Sigh.

The truth is that she is a beautiful girl with gorgeous dark eyes and olive skin (the stinker!). She is not a furball, but she does have fuzzy arms. Her fuzz happens to be from dark hair while mine are fuzzy with light hair. It bugs her, but it’s nothing out of the ordinary at all. The other truth is that the picture above is of my arm, but that’s not my arm hair.  That’s my dog’s tail. We are both blondish, so it worked for me. Unfortunately it seriously weirded out the poor dog.

The real problem is that my daughter is going to be a serious headache for her father and me when her teenage bod kicks in. I have visions of her leaving for school one junior high morning and then exiting the building later that same day in slow motion with the wind blowing and an Aerosmith song playing in the background. It worries the crap out of me how pretty she might be. Thankfully for now, there is only standard motion, and Minecraft is her theme song. I’ll take that as long as I can.

So I called another mama / confidant whom I completely trust. She’s a precious friend and an adultier adult. (Another dear friend once told me that sometimes we need to seek adultier adults to help with various situations, and she was right on target.) Her suggestion was for me to sit with my daughter and focus on sending prayers for the other’s child’s insecurities to heal. I know. It’s almost exactly the same as what I said, right? Her suggestion to “Send light and love to the child who is clearly hurting” was  almost word for word the same as “Come up with a better come back, and maybe roll your eyes and yawn.” So close, yes???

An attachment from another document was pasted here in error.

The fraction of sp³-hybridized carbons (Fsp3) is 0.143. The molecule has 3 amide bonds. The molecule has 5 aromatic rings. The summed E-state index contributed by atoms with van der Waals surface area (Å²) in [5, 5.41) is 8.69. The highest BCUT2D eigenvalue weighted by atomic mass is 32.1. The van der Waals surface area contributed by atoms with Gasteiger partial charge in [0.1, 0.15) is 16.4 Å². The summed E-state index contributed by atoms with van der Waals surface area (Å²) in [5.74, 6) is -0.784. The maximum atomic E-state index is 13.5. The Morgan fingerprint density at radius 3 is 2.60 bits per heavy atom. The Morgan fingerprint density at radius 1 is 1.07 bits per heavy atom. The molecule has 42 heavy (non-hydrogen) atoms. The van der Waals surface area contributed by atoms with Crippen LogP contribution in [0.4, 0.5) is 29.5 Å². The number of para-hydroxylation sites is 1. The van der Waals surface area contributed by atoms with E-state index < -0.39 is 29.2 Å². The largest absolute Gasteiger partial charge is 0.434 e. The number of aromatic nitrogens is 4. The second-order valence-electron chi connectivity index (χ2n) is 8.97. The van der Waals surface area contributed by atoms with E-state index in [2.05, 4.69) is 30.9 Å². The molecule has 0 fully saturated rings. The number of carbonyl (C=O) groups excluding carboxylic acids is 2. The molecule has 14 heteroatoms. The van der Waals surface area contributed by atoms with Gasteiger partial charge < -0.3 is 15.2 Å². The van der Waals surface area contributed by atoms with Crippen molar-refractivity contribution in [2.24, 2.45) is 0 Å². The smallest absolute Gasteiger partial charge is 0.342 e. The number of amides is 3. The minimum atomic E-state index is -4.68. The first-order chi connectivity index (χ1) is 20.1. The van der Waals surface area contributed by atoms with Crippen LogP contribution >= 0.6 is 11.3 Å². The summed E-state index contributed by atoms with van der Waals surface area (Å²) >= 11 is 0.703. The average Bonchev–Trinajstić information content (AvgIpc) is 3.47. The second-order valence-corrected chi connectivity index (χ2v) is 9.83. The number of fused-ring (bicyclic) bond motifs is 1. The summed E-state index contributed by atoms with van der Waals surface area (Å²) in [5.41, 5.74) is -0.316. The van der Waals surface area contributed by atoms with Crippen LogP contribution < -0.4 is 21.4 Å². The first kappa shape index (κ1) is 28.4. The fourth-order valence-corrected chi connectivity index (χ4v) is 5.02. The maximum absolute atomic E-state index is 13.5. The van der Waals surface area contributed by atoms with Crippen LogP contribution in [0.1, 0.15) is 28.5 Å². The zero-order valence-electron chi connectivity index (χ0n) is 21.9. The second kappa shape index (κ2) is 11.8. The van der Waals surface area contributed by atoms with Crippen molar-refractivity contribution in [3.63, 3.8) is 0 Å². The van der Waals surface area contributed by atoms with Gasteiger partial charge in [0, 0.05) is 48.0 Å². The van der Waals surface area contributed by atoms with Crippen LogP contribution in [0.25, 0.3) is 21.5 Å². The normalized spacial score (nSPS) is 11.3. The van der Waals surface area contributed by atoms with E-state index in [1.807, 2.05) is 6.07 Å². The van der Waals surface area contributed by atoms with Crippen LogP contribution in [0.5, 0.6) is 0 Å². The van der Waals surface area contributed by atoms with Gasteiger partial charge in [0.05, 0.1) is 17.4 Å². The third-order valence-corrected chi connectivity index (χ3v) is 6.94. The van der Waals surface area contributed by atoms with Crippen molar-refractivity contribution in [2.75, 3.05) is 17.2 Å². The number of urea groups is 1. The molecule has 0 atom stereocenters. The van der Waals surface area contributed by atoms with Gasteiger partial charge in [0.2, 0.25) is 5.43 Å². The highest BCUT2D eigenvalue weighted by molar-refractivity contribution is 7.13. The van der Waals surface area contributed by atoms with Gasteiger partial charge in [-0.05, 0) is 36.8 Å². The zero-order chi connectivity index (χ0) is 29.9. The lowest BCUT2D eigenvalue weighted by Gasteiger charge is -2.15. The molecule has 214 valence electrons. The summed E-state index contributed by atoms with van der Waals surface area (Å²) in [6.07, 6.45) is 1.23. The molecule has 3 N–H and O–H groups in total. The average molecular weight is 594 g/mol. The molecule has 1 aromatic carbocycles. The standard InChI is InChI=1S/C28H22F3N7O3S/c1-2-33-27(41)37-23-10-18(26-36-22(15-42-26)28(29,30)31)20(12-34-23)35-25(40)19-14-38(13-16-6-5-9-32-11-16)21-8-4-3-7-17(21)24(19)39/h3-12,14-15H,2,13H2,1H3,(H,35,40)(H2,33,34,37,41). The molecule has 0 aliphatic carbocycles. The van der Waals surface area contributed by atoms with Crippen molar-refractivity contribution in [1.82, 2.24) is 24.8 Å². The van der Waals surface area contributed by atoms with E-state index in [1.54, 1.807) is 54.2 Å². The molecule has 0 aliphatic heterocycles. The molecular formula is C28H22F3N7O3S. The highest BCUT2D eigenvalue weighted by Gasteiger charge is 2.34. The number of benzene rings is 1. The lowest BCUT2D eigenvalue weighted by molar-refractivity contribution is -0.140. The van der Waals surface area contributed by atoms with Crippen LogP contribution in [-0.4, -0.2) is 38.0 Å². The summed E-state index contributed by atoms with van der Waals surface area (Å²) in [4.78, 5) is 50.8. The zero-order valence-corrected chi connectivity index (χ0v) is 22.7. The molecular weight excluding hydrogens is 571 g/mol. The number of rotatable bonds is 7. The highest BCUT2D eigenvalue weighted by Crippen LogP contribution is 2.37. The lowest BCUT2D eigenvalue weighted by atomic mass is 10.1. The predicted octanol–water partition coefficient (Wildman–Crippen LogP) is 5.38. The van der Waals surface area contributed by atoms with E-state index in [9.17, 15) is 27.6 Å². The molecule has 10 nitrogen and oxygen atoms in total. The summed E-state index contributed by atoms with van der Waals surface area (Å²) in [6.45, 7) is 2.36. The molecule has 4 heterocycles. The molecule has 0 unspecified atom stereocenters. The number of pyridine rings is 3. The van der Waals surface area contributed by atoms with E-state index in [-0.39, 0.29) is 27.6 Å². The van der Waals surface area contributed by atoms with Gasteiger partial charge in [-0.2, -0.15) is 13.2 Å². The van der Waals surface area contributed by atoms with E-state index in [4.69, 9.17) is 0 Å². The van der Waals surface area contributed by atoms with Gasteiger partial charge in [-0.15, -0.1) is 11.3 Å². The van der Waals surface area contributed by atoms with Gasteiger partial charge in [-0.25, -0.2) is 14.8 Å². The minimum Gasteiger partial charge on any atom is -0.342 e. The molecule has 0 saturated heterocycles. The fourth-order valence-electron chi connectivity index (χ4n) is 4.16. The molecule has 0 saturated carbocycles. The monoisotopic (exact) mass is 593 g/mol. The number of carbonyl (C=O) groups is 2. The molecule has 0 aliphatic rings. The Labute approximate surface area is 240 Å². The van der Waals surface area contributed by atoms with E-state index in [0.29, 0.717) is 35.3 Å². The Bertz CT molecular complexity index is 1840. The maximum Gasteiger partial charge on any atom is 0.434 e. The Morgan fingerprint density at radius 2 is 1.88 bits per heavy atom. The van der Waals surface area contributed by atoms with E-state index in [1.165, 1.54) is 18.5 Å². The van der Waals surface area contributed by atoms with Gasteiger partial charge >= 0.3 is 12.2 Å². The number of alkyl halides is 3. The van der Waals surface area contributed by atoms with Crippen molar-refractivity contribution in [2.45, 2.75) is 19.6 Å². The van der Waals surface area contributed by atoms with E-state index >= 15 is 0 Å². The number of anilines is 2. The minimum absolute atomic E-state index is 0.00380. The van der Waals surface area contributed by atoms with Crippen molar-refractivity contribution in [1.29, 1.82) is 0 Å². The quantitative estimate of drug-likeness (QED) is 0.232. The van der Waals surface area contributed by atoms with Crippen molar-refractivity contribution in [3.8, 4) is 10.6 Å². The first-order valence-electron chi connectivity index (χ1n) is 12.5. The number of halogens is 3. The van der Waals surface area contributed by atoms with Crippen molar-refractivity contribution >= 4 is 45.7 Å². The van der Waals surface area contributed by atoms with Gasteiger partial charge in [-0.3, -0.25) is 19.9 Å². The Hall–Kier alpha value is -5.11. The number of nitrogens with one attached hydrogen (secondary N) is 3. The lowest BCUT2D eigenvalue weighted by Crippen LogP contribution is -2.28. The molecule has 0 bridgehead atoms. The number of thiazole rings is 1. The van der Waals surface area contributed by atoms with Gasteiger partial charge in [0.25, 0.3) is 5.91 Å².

Well at least God sent me an actual grown up to help me navigate the parenting waters I like to refer to as “Me and My Issues.” I’m not even really angry with the other child. His words were a reflection of his insecurity and lack of kid filters. My daughter will turn into a mega-babe (much to my dismay), and his words will be small potatoes relative to other hurts she will face.